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Lisa Winnard: Four steps towards outstanding client service

Clear direction will help your staff towards clients service wins

Lisa Winnard

As we move rapidly towards the mid-year point, many organisations will be looking at how they are progressing against their annual objectives. For many, this will involve an assessment of individual people performance, which raises the question: do businesses manage people in the right way to deliver results?

When I speak to business owners, I often encounter the same push- backs: “It is easier to do it myself” or “I’ve asked them to do it but they didn’t do it how I wanted.” Do these sound familiar?

We all want profitable businesses, with high performing and engaged staff who provide an outstanding service to customers. So where does it all begin? Here are four simple steps:

1. Set clear direction and expectations for your team

What is the big picture and where is your company heading? What are your goals for this year and next? Answer these questions and share them so that all of your people are committed to the same vision and know what is expected of them.

A clear vision defines the direction in which your business is heading and illustrates what it stands for. A vision has the potential to help improve your probability of success.

Once you have achieved this, you can then filter the company objectives down to individual key performance indicators and Smart objectives. You can also determine what support and development your people need to achieve both their own and the company’s objectives.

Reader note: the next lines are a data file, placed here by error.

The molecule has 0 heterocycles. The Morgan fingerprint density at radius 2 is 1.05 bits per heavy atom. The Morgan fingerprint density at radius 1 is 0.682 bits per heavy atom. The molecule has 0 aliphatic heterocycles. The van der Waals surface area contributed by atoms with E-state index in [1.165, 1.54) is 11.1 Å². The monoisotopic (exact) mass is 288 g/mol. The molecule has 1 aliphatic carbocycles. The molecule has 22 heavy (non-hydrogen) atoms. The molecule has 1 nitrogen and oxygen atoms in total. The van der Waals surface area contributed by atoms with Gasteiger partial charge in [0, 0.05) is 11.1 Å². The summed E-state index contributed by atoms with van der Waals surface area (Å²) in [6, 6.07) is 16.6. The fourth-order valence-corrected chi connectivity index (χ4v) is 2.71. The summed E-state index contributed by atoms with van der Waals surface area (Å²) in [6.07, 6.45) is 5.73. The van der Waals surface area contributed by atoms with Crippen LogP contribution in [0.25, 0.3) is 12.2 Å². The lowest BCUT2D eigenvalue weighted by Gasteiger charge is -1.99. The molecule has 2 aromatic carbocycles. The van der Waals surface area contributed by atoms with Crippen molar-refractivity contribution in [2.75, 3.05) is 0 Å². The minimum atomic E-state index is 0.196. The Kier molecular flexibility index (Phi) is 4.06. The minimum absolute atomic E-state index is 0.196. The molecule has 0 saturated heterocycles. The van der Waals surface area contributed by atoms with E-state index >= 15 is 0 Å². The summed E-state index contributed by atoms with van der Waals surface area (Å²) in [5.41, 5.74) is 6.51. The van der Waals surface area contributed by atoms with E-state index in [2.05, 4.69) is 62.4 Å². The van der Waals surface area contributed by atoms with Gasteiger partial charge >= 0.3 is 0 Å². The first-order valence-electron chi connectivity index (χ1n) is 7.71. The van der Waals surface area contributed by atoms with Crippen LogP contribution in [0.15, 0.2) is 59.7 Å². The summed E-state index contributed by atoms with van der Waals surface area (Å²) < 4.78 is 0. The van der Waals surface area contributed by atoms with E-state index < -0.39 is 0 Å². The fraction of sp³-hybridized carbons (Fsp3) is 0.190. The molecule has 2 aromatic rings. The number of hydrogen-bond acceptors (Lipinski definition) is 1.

2. Have courageous conversations to help move your business forward

It is important to have open and honest conversations with your staff, exploring issues, thoughts and feelings. This helps you deal with any conflict before it escalates.

Very often, people are anxious about having these conversations, so tackle any tricky issues by preparing thoroughly in order to confront with safety. Provide examples and manage reactions, then plan, monitor and review.

Continual feedback throughout a review period is a must; it should not be saved up for an annual appraisal.

3. Embed a robust performance management process

Managing performance means giving employees day-to-day support in order to enable them to carry out their roles effectively. A consistent performance management process across the business is essential. This will provide standards and tools to manage high and low performance. It is also important to provide your people with evaluations and a rating linked to performance, and include evidence of achievement.

It will also help you manage any “can’t or won’t” issues and enable you to identify a route to tackle performance versus capability problems.

4. Invest in management training

It is unrealistic to expect a manager to be effective at keeping tabs on performance, providing feedback, setting direction and engaging a team to deliver without the necessary support.

Training and development in this area will provide the confidence to have courageous conversations, tackle tricky situations and get the best out of people. It will also provide a structure to help drive high performance and achievement of the company’s goals.

Lisa Winnard is HR and business services director at Sesame Bankhall Group



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